Cross-project Communication and Coordination

While most work shouldn’t require expensive coordination with other SIGs, there will be efforts (features, refactoring, etc.) that cross SIG boundaries. In this case, it is expected that the SIGs coordinate with each other and come to mutually agreed solutions. In some cases, it may make sense to form a Working Group for joint work. Cross-SIG coordination will naturally require more time and implies a certain amount of overhead. This is intentional to encourage changes to be well encapsulated whenever possible.

On the other hand, several SIGs do have project-wide impact, for example Release, Testing, and API Machinery. Even those that do not may sometimes need to make changes or impose new processes or conventions that affect other SIGs. In these cases, project-wide communication processes will need to be followed. For example, proposals with project-wide impact will need to be announced more broadly, with the opportunity for members of other SIGs to provide feedback and guidance. However, the SIG that owns the area, according to its charter, will own the decision. In the case of extended debate or deadlock, decisions may be escalated to the Steering Committee, which is expected to be uncommon.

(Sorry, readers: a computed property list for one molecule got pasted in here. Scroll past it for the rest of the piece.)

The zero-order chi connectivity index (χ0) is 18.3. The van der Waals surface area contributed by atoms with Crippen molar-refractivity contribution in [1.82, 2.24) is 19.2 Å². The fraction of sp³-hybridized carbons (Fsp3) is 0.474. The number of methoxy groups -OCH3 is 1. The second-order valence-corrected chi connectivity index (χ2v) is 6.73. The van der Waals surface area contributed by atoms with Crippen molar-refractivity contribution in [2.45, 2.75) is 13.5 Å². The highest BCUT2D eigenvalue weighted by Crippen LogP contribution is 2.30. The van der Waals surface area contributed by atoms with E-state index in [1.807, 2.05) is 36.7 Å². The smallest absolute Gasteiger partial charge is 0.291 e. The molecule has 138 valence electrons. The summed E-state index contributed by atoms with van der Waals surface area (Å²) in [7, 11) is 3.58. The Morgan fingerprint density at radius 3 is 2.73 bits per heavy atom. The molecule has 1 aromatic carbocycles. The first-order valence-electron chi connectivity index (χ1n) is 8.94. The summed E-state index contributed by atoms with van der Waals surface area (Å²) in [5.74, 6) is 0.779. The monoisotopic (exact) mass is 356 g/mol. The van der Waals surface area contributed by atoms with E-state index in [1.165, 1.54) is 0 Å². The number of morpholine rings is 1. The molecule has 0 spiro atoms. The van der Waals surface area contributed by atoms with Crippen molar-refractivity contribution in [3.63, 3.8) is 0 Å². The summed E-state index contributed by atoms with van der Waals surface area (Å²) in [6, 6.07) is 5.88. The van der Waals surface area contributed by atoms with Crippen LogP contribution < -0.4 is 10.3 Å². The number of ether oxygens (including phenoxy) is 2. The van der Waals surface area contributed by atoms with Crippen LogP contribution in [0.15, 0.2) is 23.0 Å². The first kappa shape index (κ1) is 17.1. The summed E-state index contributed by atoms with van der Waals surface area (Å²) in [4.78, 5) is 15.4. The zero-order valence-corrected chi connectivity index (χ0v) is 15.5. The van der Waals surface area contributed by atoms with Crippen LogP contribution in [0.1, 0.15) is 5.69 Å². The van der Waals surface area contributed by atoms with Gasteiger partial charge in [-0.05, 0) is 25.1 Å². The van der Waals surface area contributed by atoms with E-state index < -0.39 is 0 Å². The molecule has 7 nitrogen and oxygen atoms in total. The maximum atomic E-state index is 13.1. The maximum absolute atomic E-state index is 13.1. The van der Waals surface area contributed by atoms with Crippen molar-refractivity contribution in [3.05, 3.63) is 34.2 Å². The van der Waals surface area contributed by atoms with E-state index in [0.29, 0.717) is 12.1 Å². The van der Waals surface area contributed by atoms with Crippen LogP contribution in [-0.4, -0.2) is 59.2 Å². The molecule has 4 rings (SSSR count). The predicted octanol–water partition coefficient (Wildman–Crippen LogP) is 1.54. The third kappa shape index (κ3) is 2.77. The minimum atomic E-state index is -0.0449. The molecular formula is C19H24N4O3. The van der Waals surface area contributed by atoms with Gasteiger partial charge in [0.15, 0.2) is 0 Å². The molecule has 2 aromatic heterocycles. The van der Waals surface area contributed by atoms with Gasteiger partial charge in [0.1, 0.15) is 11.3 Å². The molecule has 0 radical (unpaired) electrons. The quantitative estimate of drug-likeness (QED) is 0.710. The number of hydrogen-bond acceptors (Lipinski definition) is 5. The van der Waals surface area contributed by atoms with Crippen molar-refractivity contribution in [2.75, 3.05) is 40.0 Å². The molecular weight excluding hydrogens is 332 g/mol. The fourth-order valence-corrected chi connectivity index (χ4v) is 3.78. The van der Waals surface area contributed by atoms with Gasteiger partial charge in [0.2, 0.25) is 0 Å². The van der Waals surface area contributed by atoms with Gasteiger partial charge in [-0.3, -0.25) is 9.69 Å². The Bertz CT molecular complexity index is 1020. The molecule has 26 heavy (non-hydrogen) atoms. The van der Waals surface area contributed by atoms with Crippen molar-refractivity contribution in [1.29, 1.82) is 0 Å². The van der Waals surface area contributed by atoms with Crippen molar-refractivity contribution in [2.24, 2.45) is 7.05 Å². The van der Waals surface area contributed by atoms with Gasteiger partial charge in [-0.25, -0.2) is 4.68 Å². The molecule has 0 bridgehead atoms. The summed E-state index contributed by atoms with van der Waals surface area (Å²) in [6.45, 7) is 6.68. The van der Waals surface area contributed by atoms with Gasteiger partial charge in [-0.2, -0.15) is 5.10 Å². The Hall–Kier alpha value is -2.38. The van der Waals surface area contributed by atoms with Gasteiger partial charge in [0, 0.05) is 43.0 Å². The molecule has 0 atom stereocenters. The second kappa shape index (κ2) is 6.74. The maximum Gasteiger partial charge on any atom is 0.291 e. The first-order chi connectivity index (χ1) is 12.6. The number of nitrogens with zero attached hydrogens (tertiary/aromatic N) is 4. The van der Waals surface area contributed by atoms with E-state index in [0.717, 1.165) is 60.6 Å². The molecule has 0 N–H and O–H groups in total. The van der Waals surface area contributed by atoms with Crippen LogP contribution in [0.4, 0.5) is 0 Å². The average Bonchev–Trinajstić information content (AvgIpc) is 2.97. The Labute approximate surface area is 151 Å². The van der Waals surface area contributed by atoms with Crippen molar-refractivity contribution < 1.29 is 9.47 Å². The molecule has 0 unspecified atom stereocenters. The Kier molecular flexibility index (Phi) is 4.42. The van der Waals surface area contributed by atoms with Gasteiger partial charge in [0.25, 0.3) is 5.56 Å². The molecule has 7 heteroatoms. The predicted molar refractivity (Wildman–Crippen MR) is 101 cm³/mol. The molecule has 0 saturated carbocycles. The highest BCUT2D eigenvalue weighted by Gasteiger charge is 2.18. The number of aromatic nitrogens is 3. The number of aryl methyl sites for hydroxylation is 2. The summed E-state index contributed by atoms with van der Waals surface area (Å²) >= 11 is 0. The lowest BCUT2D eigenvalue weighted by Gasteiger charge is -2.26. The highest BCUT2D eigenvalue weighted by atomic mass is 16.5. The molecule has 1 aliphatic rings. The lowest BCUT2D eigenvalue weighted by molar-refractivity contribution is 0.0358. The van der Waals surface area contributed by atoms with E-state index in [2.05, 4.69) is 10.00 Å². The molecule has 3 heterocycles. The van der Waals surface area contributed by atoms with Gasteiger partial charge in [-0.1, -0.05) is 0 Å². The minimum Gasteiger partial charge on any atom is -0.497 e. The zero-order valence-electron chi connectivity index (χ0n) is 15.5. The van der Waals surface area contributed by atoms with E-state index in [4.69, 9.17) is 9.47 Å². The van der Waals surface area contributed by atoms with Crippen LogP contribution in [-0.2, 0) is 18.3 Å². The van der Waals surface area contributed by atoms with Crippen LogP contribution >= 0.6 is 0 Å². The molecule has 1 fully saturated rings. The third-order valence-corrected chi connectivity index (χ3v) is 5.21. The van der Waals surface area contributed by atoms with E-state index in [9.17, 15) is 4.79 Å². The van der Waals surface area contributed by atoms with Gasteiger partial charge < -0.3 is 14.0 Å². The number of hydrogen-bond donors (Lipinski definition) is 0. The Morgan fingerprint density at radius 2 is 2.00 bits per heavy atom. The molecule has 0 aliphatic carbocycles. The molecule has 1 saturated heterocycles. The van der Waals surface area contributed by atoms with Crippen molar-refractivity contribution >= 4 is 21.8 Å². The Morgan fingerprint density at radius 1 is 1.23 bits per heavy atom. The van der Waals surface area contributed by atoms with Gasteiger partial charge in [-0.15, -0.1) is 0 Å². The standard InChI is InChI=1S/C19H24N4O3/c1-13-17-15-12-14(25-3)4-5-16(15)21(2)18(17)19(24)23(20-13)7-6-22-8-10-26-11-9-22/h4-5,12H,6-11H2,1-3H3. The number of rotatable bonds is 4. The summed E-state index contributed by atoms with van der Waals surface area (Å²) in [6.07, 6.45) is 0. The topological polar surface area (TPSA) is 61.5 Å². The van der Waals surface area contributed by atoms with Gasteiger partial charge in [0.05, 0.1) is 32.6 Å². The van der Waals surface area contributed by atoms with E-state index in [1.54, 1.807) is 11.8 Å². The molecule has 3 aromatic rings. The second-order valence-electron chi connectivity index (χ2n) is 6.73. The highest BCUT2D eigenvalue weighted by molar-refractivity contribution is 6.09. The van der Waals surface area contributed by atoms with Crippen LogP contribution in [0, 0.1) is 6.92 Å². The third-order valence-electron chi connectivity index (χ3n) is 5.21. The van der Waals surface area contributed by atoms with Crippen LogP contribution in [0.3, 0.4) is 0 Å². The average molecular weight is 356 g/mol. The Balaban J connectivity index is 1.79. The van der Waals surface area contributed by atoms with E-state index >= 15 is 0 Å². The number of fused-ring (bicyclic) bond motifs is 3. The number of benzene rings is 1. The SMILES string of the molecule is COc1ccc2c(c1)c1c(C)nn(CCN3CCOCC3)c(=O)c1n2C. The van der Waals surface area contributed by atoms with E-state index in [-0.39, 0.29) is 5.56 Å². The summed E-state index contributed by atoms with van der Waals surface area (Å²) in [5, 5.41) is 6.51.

The [KEP process] is being developed as a way to facilitate definition, agreement and communication of efforts that cross SIG boundaries. SIGs are encouraged to use this process for larger efforts. This process is also available for smaller efforts within a SIG.

Repository guidelines

All new repositories under Kubernetes github orgs should follow the process outlined in the kubernetes repository guidelines.

Note that "Kubernetes incubator" process has been deprecated in favor of the new guidelines.

CLA

All contributors must sign the CNCF CLA, as described here.

Analytics

You can’t perform that action at this time.